PDC 2009 Day 3: Building Hybrid Cloud Applications with Windows Azure and Service Bus

In this PDC session, Clemens Vasters, Principal Technical Lead at Microsoft, showed how can an existing “regular” distributed enterprise application be migrated to the cloud.

DinnerNow.NET

The session revolved around the migrating the DinnerNow.NET sample application into the cloud. DinnerNow.net is a popular Microsoft sample illustrating IIS7, ASP.NET Ajax, LINQ, WCF, WF, WPF, PowerShell and .NET CF.

This demo is interesting since it is an existing application code base which was not designed for the cloud, with parts that cannot run in the cloud (such as the kiosk application) and parts that we don’t want to run in the cloud (such as placing the private client data in SQL Azure). Or, in other words, this is just like your typical home grown application.

This is Hard

Why is this hard? We have a lot of interconnections between different tiers running in the cloud and tiers running locally on-site. For example, the website, which is hosted on the cloud, needs to get profile data which is stored on-site.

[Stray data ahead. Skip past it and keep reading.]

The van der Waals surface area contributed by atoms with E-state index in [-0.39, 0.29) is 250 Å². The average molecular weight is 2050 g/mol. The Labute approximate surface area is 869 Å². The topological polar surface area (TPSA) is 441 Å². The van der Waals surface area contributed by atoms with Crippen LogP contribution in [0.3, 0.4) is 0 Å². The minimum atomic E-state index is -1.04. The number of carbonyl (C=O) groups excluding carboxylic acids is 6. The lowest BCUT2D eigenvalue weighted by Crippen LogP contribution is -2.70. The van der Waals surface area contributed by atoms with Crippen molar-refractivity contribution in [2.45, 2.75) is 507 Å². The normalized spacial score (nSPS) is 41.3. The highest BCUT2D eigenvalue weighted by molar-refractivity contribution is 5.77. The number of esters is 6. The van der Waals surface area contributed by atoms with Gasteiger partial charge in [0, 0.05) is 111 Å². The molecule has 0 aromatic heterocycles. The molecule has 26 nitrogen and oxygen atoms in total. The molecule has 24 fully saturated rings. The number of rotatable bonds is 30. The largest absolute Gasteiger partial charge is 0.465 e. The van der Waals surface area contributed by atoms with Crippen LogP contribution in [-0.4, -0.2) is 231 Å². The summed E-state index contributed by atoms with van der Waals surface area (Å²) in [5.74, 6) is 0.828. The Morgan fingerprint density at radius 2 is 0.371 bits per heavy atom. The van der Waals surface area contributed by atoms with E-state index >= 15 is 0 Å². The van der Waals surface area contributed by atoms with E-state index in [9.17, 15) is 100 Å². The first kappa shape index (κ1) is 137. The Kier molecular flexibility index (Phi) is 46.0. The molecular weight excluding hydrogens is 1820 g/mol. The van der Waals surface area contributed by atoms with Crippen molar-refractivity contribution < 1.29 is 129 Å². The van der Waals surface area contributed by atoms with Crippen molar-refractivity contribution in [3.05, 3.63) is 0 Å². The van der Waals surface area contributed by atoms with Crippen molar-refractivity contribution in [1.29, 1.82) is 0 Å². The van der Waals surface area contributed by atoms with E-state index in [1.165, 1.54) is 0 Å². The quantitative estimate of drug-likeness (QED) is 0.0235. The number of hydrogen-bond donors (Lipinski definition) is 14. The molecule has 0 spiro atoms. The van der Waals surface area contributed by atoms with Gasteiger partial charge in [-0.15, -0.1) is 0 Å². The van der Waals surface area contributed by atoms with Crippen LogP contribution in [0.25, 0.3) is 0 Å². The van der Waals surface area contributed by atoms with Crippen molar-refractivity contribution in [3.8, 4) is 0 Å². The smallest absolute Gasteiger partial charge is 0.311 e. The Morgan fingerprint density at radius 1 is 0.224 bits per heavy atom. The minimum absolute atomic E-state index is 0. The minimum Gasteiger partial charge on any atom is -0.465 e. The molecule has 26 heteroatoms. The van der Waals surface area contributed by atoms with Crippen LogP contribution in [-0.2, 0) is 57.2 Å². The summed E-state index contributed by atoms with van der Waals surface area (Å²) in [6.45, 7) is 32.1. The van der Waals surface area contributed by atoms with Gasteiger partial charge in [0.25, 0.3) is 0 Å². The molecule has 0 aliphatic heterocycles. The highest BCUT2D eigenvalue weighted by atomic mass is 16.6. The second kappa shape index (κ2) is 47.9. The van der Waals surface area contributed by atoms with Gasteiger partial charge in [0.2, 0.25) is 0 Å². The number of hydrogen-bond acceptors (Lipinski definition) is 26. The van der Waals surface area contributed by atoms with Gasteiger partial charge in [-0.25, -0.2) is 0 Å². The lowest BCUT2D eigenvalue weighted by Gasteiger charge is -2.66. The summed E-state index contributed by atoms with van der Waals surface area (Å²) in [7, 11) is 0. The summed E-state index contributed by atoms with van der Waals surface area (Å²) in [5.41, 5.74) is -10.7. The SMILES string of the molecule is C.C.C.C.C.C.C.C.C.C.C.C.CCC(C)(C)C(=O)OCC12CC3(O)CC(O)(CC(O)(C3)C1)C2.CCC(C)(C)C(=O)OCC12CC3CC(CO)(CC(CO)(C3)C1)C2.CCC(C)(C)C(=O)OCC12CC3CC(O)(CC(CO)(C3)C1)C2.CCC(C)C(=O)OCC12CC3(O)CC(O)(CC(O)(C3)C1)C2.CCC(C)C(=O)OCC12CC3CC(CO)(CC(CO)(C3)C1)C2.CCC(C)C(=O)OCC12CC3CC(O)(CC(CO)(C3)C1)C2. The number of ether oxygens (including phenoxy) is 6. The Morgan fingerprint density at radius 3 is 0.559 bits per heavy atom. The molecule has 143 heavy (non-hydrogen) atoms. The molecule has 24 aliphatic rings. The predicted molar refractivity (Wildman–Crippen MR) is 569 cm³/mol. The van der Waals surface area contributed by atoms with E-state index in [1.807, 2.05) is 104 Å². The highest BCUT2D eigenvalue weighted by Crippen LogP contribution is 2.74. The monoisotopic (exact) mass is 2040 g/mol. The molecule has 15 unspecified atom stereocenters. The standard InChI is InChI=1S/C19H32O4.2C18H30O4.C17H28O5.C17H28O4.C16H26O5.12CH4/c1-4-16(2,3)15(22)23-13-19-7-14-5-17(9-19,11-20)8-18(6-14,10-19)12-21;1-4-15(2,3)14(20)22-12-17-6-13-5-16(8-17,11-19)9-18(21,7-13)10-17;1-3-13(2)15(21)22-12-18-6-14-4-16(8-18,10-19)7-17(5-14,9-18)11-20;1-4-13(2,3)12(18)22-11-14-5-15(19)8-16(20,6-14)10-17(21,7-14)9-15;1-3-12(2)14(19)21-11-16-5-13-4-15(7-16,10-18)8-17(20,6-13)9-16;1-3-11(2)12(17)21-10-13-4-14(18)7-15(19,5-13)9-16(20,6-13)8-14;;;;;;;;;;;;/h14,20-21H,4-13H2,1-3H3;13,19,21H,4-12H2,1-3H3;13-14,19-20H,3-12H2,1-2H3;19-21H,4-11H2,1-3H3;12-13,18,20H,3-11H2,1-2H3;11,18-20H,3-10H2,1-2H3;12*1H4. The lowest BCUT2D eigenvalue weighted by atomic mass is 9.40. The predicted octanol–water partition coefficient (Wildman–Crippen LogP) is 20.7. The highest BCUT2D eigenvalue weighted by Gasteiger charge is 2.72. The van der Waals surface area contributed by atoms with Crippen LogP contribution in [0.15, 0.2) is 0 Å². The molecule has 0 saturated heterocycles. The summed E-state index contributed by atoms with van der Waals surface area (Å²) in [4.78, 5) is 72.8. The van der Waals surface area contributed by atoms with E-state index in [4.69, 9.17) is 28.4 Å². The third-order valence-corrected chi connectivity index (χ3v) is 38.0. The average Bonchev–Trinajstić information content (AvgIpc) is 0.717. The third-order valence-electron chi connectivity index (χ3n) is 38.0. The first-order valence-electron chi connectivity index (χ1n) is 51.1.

The suggested hybrid cloud architecture for the DinnerNow.NET application looks like this:

PDC_31.jpg

Connecting Everything

How can we connect between cloud and local tiers? During one of the PDC keynotes, project “Sydney” was announced. “Sydney” is basically a VPN integration into the cloud environment causing your machine to become part of a virtual network. What we want to do here is a more surgical point-to-point connection with “Port Bridge” which allows multiplexed connections on top of TCP or named pipe through a service bus between a Port bridge agent and port bridge service.

PortBridge_667ED890.png

The Bottom Line

If you are a software architect dealing with distributed enterprise systems, you should look more into Windows Azure and watch this session’s video once it gets published.

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